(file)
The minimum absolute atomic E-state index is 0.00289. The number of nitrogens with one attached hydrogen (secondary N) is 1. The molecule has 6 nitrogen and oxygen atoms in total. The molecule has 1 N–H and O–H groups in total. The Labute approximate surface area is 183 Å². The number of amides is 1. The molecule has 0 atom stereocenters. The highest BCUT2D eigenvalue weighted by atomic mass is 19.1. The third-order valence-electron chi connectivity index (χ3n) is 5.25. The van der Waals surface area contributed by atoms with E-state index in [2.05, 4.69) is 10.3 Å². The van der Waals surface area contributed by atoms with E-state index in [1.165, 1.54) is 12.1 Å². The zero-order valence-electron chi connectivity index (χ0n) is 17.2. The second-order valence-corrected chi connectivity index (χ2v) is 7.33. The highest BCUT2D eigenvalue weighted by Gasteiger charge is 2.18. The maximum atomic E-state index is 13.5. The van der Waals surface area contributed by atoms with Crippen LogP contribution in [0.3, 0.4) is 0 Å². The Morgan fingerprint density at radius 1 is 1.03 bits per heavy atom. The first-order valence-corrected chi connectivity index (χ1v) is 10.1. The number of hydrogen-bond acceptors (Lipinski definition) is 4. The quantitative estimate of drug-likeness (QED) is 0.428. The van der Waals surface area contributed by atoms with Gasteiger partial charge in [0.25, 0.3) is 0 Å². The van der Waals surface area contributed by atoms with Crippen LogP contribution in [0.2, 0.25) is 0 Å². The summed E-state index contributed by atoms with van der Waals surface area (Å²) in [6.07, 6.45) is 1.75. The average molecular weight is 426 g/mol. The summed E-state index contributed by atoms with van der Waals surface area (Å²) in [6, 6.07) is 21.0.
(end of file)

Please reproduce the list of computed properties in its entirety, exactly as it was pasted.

The minimum absolute atomic E-state index is 0.00289. The number of nitrogens with one attached hydrogen (secondary N) is 1. The molecule has 6 nitrogen and oxygen atoms in total. The molecule has 1 N–H and O–H groups in total. The Labute approximate surface area is 183 Å². The number of amides is 1. The molecule has 0 atom stereocenters. The highest BCUT2D eigenvalue weighted by atomic mass is 19.1. The third-order valence-electron chi connectivity index (χ3n) is 5.25. The van der Waals surface area contributed by atoms with E-state index in [2.05, 4.69) is 10.3 Å². The van der Waals surface area contributed by atoms with E-state index in [1.165, 1.54) is 12.1 Å². The zero-order valence-electron chi connectivity index (χ0n) is 17.2. The second-order valence-corrected chi connectivity index (χ2v) is 7.33. The highest BCUT2D eigenvalue weighted by Gasteiger charge is 2.18. The maximum atomic E-state index is 13.5. The van der Waals surface area contributed by atoms with Crippen LogP contribution in [0.3, 0.4) is 0 Å². The Morgan fingerprint density at radius 1 is 1.03 bits per heavy atom. The first-order valence-corrected chi connectivity index (χ1v) is 10.1. The number of hydrogen-bond acceptors (Lipinski definition) is 4. The quantitative estimate of drug-likeness (QED) is 0.428. The van der Waals surface area contributed by atoms with Gasteiger partial charge in [0.25, 0.3) is 0 Å². The van der Waals surface area contributed by atoms with Crippen LogP contribution in [0.2, 0.25) is 0 Å². The summed E-state index contributed by atoms with van der Waals surface area (Å²) in [6.07, 6.45) is 1.75. The average molecular weight is 426 g/mol. The summed E-state index contributed by atoms with van der Waals surface area (Å²) in [6, 6.07) is 21.0.